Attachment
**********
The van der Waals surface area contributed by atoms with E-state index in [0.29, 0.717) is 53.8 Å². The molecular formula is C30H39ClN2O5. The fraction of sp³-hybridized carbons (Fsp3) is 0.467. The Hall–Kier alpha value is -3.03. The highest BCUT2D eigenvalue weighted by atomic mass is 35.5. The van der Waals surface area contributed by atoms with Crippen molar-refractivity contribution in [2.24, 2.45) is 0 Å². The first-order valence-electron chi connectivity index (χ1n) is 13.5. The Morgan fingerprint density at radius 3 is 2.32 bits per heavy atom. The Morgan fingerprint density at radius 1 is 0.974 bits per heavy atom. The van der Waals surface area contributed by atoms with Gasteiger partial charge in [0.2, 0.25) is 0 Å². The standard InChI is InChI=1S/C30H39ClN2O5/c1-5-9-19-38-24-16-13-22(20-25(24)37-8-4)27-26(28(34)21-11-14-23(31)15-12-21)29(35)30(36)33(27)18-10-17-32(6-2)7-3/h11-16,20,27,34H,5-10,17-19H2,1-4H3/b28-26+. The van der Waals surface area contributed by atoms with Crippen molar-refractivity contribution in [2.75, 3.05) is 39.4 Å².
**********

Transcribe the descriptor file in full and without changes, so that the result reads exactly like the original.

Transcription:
The van der Waals surface area contributed by atoms with E-state index in [0.29, 0.717) is 53.8 Å². The molecular formula is C30H39ClN2O5. The fraction of sp³-hybridized carbons (Fsp3) is 0.467. The Hall–Kier alpha value is -3.03. The highest BCUT2D eigenvalue weighted by atomic mass is 35.5. The van der Waals surface area contributed by atoms with Crippen molar-refractivity contribution in [2.24, 2.45) is 0 Å². The first-order valence-electron chi connectivity index (χ1n) is 13.5. The Morgan fingerprint density at radius 3 is 2.32 bits per heavy atom. The Morgan fingerprint density at radius 1 is 0.974 bits per heavy atom. The van der Waals surface area contributed by atoms with Gasteiger partial charge in [0.2, 0.25) is 0 Å². The standard InChI is InChI=1S/C30H39ClN2O5/c1-5-9-19-38-24-16-13-22(20-25(24)37-8-4)27-26(28(34)21-11-14-23(31)15-12-21)29(35)30(36)33(27)18-10-17-32(6-2)7-3/h11-16,20,27,34H,5-10,17-19H2,1-4H3/b28-26+. The van der Waals surface area contributed by atoms with Crippen molar-refractivity contribution in [2.75, 3.05) is 39.4 Å².